SSRN Working Papers,
We examine the relationship between protracted CEO successions and stock returns. In protracted successions, an incumbent CEO announces his or her resignation without a known successor, so the incumbent CEO becomes a “lame duck.” We find that 31% of CEO successions from 2005 to 2014 in the S&P 1500 are protracted, during which the incumbent CEO is a lame duck for an average period of about 6 months. During the reign of lame duck CEOs, firms generate an annual four-factor alpha of 11% and exhibit significant positive earnings surprises. Investors’ under-reaction to no news on new CEO information and underestimation of the positive effects of the tournament among the CEO candidates drive our results.
International Trade Patterns and Labour Markets – An Empirical Analysis for EU Member States
International Journal of Economics and Business Research,
During the last decades, international trade flows of the industrialized countries became more and more intra-industry. At the same time, employment perspectives particularly of the low-skilled by tendency deteriorated in these countries. This phenomenon is often traced back to the fact that intra-industry trade (IIT), which should theoretically involve low labour market adjustment, became increasingly vertical in nature. Against this background, the present paper investigates the relationship between international trade patterns and selected labour market indicators in European countries. As the results show, neither inter- nor vertical intra-industry trade (VIIT) do have a verifiable effect on wage spread in EU member states. As far as structural unemployment is concerned, the latter increases only with the degree of countries’ specialization on capital intensively manufactured products in inter-industry trade relations. Only for unemployment of the less-skilled, a slightly significant impact of superior VIIT seems to exist.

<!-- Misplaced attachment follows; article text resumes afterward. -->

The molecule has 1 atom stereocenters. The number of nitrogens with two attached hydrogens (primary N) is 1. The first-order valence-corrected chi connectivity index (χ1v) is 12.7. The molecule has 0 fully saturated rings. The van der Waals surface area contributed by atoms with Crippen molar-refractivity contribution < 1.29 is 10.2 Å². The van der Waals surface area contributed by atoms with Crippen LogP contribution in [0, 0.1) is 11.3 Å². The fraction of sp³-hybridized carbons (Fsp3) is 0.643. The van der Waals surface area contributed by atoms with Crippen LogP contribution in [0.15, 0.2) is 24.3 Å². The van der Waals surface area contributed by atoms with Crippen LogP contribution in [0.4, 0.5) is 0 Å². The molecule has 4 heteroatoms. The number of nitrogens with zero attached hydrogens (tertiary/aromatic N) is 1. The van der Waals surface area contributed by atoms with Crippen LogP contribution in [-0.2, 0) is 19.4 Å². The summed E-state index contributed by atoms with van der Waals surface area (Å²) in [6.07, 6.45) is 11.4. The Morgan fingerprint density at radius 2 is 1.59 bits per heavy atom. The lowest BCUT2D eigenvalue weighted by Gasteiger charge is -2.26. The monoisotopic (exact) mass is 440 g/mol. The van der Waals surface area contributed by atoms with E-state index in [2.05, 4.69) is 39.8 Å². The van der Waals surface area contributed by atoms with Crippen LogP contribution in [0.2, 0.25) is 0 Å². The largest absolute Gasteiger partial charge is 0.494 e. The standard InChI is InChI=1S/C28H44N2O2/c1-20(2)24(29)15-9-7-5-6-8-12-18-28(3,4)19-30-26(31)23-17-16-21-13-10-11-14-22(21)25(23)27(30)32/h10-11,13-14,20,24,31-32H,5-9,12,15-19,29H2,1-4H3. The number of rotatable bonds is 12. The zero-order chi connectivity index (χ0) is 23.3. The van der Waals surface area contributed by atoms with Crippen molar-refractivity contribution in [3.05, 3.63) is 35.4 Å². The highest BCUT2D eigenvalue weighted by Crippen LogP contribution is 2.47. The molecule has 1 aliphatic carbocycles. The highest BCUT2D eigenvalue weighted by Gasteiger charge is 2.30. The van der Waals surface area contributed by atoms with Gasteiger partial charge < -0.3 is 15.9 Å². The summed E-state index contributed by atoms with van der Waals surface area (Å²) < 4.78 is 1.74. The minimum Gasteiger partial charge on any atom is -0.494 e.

Business Volatility, Job Destruction, and Unemployment
American Economic Journal: Macroeconomics,
Unemployment inflows fell from 4 percent of employment per month in the early 1980s to 2 percent by the mid 1990s. Using low frequency movements in industry-level data, we estimate that a 1 percentage point drop in the quarterly job destruction rate lowers the monthly unemployment inflow rate by 0.28 points. By our estimates, declines in job destruction intensity account for 28 (55) percent of the fall in unemployment inflows from 1982 (1990) to 2005. Slower job destruction accounts for similar fractions of long-term declines in the rate of unemployment.
Worker Beliefs about Outside Options
Quarterly Journal of Economics,
Standard labor market models assume that workers hold accurate beliefs about the external wage distribution, and hence their outside options with other employers. We test this assumption by comparing German workers’ beliefs about outside options with objective benchmarks. First, we find that workers wrongly anchor their beliefs about outside options on their current wage: workers that would experience a 10% wage change if switching to their outside option only expect a 1% change. Second, workers in low-paying firms underestimate wages elsewhere. Third, in response to information about the wages of similar workers, respondents correct their beliefs about their outside options and change their job search and wage negotiation intentions. Finally, we analyze the consequences of anchoring in a simple equilibrium model. In the model, anchored beliefs keep overly pessimistic workers stuck in low-wage jobs, which gives rise to monopsony power and labor market segmentation.